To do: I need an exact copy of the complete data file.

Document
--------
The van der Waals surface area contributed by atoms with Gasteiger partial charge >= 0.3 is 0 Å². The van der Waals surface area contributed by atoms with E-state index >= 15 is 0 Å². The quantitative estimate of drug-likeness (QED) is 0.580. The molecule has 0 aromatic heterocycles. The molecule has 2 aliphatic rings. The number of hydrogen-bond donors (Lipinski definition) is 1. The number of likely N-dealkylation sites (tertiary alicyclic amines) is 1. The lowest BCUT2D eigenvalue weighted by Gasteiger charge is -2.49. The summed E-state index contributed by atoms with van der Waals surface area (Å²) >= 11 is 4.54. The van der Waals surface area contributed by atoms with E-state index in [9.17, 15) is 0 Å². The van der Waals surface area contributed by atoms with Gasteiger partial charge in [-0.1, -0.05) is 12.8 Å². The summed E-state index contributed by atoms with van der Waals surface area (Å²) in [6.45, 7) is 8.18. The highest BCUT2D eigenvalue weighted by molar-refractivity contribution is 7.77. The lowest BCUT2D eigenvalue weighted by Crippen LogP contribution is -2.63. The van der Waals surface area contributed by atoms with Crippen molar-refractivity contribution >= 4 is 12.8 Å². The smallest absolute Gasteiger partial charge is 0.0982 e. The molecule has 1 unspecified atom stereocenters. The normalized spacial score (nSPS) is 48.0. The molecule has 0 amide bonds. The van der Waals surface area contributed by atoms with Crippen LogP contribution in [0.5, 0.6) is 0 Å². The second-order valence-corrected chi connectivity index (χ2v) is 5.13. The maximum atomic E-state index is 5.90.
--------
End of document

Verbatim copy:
The van der Waals surface area contributed by atoms with Gasteiger partial charge >= 0.3 is 0 Å². The van der Waals surface area contributed by atoms with E-state index >= 15 is 0 Å². The quantitative estimate of drug-likeness (QED) is 0.580. The molecule has 0 aromatic heterocycles. The molecule has 2 aliphatic rings. The number of hydrogen-bond donors (Lipinski definition) is 1. The number of likely N-dealkylation sites (tertiary alicyclic amines) is 1. The lowest BCUT2D eigenvalue weighted by Gasteiger charge is -2.49. The summed E-state index contributed by atoms with van der Waals surface area (Å²) >= 11 is 4.54. The van der Waals surface area contributed by atoms with E-state index in [9.17, 15) is 0 Å². The van der Waals surface area contributed by atoms with Gasteiger partial charge in [-0.1, -0.05) is 12.8 Å². The summed E-state index contributed by atoms with van der Waals surface area (Å²) in [6.45, 7) is 8.18. The highest BCUT2D eigenvalue weighted by molar-refractivity contribution is 7.77. The lowest BCUT2D eigenvalue weighted by Crippen LogP contribution is -2.63. The van der Waals surface area contributed by atoms with Crippen molar-refractivity contribution >= 4 is 12.8 Å². The smallest absolute Gasteiger partial charge is 0.0982 e. The molecule has 1 unspecified atom stereocenters. The normalized spacial score (nSPS) is 48.0. The molecule has 0 amide bonds. The van der Waals surface area contributed by atoms with Crippen LogP contribution in [0.5, 0.6) is 0 Å². The second-order valence-corrected chi connectivity index (χ2v) is 5.13. The maximum atomic E-state index is 5.90.